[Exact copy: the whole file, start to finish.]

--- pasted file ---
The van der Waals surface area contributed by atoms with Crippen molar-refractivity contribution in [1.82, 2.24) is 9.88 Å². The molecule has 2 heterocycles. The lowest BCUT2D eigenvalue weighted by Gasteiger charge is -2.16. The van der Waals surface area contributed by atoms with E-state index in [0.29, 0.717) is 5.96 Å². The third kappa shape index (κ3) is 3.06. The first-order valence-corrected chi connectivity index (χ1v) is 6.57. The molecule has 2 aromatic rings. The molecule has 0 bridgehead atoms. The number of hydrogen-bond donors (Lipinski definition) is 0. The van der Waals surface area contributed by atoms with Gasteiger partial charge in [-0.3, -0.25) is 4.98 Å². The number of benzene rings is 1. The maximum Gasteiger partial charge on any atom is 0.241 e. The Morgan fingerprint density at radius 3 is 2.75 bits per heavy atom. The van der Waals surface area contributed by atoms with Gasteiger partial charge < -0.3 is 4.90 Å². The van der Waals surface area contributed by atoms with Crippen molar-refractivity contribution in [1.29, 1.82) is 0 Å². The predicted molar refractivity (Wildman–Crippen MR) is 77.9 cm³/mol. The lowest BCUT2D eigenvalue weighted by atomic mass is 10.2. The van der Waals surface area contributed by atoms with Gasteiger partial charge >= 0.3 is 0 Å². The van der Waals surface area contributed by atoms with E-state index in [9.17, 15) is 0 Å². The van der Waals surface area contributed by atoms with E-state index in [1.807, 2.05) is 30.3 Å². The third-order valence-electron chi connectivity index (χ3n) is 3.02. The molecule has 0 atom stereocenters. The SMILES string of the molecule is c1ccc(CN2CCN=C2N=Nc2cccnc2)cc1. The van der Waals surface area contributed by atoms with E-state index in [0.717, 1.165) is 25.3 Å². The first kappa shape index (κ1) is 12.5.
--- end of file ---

The van der Waals surface area contributed by atoms with Crippen molar-refractivity contribution in [1.82, 2.24) is 9.88 Å². The molecule has 2 heterocycles. The lowest BCUT2D eigenvalue weighted by Gasteiger charge is -2.16. The van der Waals surface area contributed by atoms with E-state index in [0.29, 0.717) is 5.96 Å². The third kappa shape index (κ3) is 3.06. The first-order valence-corrected chi connectivity index (χ1v) is 6.57. The molecule has 2 aromatic rings. The molecule has 0 bridgehead atoms. The number of hydrogen-bond donors (Lipinski definition) is 0. The van der Waals surface area contributed by atoms with Gasteiger partial charge in [-0.3, -0.25) is 4.98 Å². The number of benzene rings is 1. The maximum Gasteiger partial charge on any atom is 0.241 e. The Morgan fingerprint density at radius 3 is 2.75 bits per heavy atom. The van der Waals surface area contributed by atoms with Gasteiger partial charge < -0.3 is 4.90 Å². The van der Waals surface area contributed by atoms with Crippen molar-refractivity contribution in [1.29, 1.82) is 0 Å². The predicted molar refractivity (Wildman–Crippen MR) is 77.9 cm³/mol. The lowest BCUT2D eigenvalue weighted by atomic mass is 10.2. The van der Waals surface area contributed by atoms with Gasteiger partial charge >= 0.3 is 0 Å². The van der Waals surface area contributed by atoms with E-state index in [9.17, 15) is 0 Å². The van der Waals surface area contributed by atoms with E-state index in [1.807, 2.05) is 30.3 Å². The third-order valence-electron chi connectivity index (χ3n) is 3.02. The molecule has 0 atom stereocenters. The SMILES string of the molecule is c1ccc(CN2CCN=C2N=Nc2cccnc2)cc1. The van der Waals surface area contributed by atoms with E-state index in [0.717, 1.165) is 25.3 Å². The first kappa shape index (κ1) is 12.5.